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Stick or carrot? It’s a much easier equation to balance when it actually applies to a donkey. When it comes to our children things are inevitably more complicated.

Positive parenting is a multi-faceted approach that leans towards preventing and managing negative behaviour rather than punishing it.

Below are a few things that you can try out right away – 

1. Be honest about overusing rewards

Sometimes we find ourselves bribing our children to behave in the way that we want. Sweets, TV time, gaming and the rest of it.

This is often due to being desperate, exhausted or just in a difficult spot. We’re not saying that we can help you eradicate that stuff entirely but here’s why we think it’s important to stay on top of it.

Any tactic can be overused but this one can lead to building the wrong kind of relationship with your children.

You want your children to behave appropriately for the situation not only to avoid embarrassment but also just because you want them to grow up to be sane and reasonable socially aware people!

Having them behave that way just because there is a material reward does kind of miss the point.

2. Mistakes are an opportunity for growth

Making mistakes in any process is an inevitable part of it. This includes parenting but also the process of growing up!

When your child makes a mistake, rather than chastising, criticising or shaming them. It’s vital to talk to them about what went wrong and what they’ve learned.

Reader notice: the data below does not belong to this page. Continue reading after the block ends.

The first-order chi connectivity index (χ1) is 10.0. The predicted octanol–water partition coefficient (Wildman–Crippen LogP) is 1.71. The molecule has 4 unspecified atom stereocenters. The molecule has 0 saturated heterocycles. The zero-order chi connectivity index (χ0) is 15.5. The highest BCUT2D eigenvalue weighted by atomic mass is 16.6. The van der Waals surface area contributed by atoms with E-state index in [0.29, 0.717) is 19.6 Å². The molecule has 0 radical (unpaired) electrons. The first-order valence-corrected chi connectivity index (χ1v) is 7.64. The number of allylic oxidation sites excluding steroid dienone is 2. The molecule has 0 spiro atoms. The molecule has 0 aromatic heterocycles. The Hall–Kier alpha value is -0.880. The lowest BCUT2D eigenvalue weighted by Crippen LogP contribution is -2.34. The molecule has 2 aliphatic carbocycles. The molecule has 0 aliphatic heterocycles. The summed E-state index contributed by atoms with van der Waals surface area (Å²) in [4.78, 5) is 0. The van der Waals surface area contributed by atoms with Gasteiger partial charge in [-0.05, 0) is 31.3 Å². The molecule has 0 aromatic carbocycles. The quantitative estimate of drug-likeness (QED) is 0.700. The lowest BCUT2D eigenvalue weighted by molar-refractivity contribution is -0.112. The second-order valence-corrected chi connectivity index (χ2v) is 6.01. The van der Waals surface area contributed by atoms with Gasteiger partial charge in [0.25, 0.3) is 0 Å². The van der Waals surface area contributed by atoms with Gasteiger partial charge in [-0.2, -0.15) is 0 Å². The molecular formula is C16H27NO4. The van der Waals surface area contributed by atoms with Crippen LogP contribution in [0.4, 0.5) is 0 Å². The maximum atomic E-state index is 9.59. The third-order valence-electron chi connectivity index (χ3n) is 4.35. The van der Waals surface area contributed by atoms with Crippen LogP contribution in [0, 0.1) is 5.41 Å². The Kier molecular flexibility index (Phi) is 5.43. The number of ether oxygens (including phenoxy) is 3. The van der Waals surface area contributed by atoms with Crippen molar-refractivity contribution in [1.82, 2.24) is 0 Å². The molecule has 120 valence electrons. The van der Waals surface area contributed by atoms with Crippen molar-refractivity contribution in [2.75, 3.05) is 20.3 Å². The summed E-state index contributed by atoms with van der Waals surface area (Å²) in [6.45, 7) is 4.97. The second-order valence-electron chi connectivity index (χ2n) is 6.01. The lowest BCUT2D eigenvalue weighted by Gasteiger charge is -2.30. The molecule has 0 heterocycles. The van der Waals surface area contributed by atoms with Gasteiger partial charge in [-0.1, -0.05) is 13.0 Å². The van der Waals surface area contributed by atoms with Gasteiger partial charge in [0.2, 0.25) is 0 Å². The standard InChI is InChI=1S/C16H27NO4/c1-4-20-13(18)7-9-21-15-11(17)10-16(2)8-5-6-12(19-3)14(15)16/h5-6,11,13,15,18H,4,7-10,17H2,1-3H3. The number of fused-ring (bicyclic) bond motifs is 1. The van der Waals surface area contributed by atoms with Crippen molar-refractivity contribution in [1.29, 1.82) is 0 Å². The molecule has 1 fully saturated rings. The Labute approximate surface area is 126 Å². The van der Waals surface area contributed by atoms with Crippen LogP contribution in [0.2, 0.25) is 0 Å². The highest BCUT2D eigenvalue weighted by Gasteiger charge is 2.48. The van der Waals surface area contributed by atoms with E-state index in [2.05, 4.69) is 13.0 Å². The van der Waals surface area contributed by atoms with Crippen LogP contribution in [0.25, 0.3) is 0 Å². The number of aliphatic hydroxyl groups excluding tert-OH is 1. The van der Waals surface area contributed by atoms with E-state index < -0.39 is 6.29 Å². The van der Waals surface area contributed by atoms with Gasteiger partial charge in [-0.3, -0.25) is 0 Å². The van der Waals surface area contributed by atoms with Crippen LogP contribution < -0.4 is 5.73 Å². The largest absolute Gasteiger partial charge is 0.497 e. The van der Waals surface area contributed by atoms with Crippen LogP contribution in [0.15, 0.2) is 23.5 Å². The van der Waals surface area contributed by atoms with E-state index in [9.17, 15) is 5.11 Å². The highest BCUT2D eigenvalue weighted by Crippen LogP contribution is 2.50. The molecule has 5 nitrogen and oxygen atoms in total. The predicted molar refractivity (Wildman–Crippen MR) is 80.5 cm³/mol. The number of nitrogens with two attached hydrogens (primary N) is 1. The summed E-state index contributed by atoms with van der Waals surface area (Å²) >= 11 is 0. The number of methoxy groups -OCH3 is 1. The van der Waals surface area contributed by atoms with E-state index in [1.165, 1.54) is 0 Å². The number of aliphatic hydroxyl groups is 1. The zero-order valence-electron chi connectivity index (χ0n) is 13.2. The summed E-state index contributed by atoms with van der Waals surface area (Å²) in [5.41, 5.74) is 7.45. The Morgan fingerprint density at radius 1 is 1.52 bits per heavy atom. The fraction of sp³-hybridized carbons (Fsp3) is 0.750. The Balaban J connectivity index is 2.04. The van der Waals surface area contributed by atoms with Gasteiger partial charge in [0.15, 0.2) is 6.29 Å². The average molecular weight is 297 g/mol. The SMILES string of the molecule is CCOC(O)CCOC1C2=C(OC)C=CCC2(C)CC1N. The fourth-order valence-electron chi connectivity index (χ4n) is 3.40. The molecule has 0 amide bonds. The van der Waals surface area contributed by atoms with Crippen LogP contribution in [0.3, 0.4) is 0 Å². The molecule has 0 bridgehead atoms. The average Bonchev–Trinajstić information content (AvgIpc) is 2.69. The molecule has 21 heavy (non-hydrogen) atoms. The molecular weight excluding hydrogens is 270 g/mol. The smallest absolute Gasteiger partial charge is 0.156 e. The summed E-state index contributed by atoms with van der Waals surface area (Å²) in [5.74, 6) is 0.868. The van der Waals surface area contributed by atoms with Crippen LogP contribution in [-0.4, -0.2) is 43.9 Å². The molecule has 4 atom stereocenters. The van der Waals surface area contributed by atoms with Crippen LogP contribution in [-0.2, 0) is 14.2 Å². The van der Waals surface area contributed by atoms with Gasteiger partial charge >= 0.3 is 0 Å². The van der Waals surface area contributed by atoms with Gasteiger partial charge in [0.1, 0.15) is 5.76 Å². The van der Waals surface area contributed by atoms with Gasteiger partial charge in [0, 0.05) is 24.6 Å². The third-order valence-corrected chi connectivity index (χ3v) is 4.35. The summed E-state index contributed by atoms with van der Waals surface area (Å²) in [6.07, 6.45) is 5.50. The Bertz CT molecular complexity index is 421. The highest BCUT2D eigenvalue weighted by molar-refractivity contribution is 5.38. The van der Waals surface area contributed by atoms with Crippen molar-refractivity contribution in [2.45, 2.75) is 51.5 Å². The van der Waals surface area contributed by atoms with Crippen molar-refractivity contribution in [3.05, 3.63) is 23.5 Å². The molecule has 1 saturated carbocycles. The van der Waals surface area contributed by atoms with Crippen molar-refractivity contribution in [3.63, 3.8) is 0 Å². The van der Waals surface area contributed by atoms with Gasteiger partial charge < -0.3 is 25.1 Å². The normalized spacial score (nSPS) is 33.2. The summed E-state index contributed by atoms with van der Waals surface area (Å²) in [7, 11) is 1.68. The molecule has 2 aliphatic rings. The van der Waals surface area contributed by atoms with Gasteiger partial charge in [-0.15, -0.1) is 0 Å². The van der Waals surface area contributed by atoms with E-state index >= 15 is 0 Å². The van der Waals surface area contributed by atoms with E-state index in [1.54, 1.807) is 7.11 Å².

Calling somebody stupid never helps them grow and become smarter more resilient people.

3. Set routines and be consistent

Being consistent is really important for managing your child’s emotional states. Set routines that allow them to experience a range of activities and levels of excitement.

Children of most ages lack the ability to recognise and adjust patterns of behaviour and feelings. So as parents we have to do that for them.

For instance, charging around the house at 100mph is not desirable behaviour but they need to burn off their energy somewhere! So build a routine that allows them to do that in a constructive and appropriate way.

After-school sports clubs are great. If your child is a little shy or socially anxious then initially find an activity that you can do with them so that they don’t feel alone or nervous in those situations.

Everyone is different but we all have roughly the same needs and facilitating those needs is a big part of parenting.

4. Do some digging and find the root of the problem

As we all know, children and adults alike often act with a subtext of private thoughts and intentions. Understanding what’s at the root of acting out will really help you to help your child.

For instance, if you serve your child something for dinner that they don’t care for, there are a number of ways that can go. If they throw it against the wall and scream at you, it doesn’t take a clinical psychologist to figure out that this is about more than just dinner.

Nobody knows your children better than you but there still may be things they’re experiencing that are not always immediately obvious. Have a bed time talk when they are more relaxed and responsive or speak to their teachers, do some investigating.

It can be hard not to react to things in the moment but remaining calm is almost always the best thing you can do.

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